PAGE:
Many industry groups have commented this morning on the final Qualified Mortgage/Ability to Repay rule issued today by the Consumer Financial Protection Bureau (CFPB).  Most of the comments received so far have been generally favorable and have lauded CFPB and the process they used in arriving at the rule.  Here is a sampling of the comments we have received.

Debra Still, Chairman, Mortgage Bankers Association (MBA) said that MBA agrees that the goal of the regulations, ensuring that borrowers receive loans they can repay, is in everyone's best interests.   Its concern has always been that this goal be balanced with other housing policy objectives, particularly ensuring the availability of mortgage credit to qualified borrowers. 

While she cautioned that MBA needed time to carefully examine the new rules, Still applauded CFPB for offering a legal safe harbor to lenders when they originate loans under the qualified mortgage standards.  "This approach should allow lenders to offer sustainable mortgage credit to a great number of qualified borrowers without having to risk unreasonable and overly punitive litigation and penalties." 

However, MBA remains concerned that certain aspects of the rule could curb competition, increase costs, and tighten credit availability for borrowers.  Still referenced in particular the 3 percent cap on points and fees as being "overly inclusive as it related to compensation and affiliates.  Loans with the same interest rate, terms, and out of pocket costs should be treated the same under the rule regardless of the organization structure or business model of the lender."  She also pointed to the 150 basis point above benchmark threshold for safe harbor provisions, questioning whether it will impact the access of too many borrowers.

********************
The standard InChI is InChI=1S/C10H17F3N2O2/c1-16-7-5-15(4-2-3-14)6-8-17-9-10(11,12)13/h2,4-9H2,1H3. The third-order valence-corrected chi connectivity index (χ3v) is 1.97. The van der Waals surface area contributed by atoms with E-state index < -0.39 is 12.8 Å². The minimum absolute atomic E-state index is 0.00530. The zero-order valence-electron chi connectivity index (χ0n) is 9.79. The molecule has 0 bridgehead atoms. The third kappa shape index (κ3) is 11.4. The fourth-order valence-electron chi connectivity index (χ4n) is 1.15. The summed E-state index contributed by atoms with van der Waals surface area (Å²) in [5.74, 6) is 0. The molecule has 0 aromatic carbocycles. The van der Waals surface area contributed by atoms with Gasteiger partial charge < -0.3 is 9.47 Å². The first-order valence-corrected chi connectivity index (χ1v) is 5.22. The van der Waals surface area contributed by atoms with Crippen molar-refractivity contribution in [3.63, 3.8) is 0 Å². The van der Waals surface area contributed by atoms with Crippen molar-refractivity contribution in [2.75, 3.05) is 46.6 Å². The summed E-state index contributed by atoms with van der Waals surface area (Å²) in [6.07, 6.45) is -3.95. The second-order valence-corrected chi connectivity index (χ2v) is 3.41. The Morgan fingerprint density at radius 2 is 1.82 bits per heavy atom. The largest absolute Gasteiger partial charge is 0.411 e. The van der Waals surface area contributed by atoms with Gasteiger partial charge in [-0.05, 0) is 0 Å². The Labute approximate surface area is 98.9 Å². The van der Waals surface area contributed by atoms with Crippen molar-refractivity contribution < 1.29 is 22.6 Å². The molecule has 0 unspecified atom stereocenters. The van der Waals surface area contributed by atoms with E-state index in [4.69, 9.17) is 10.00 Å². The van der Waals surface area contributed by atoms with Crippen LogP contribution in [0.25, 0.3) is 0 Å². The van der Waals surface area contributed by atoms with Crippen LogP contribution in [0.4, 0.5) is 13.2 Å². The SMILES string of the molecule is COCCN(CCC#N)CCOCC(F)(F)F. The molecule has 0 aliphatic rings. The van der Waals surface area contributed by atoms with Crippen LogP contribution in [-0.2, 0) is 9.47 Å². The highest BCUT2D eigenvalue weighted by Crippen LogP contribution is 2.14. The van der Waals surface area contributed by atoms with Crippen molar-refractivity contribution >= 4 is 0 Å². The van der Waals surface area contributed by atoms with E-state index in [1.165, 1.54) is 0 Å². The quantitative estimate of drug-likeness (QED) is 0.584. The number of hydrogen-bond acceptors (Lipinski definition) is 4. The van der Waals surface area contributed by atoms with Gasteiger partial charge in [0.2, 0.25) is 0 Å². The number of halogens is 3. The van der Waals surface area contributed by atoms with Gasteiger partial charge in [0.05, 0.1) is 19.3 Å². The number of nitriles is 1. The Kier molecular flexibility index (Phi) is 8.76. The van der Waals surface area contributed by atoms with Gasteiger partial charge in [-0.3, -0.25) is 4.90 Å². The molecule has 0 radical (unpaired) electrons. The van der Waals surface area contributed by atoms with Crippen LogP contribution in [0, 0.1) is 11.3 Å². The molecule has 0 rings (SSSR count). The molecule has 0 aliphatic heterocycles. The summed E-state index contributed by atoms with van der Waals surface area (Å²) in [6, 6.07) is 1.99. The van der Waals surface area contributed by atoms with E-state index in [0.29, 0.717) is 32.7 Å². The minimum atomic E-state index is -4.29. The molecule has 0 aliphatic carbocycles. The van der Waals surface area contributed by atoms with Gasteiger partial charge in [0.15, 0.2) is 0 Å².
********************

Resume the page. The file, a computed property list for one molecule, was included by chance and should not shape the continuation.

Fred Becker, President and CEO, National Association of Federal Credit Unions (NAFCU) welcomed the inclusion of a safe harbor for credit union loans that meet the rule's qualified mortgage standard.  "Credit unions have always been responsible lenders seeking to meet their members' needs with safe and sound products," he said. "NAFCU strongly believes that the safe harbor approach is preferable for all parties involved in a mortgage loan transaction as it provides parties clarity and certainty, and consequently discourages frivolous lawsuits, claims or defenses."

But even with the safe harbor in place, Becker said NAFCU still has concerns. "It has been our members' experience that a rigid approach to regulation is counterproductive, often unworkable and frequently leads to unwanted results," Becker said. "As the rule is likely to have greater effect on smaller institutions, NAFCU will continue to pursue avenues and solutions that will limit the rule's impact on credit unions, including seeking an exemption for small, federally insured lenders."

The Center for Responsible Lending (CRL) focused on the consumer protection aspects of the rule saying that its broad definition of "Qualified Mortgage" means that significant protections affording under the Dodd-Frank Wall Street Reform Act will extend to families "who in the past too often were steered into abusive financial products."

"Ideally, the new rules would have allowed any borrower with a qualified mortgage to challenge a lender who failed to evaluate if the borrower could afford the loan," the CRL press release said.  However, they do allow borrowers to hold lenders accountable on the riskiest types of mortgages, those in the subprime market where the problems that led to the housing crisis were concentrated."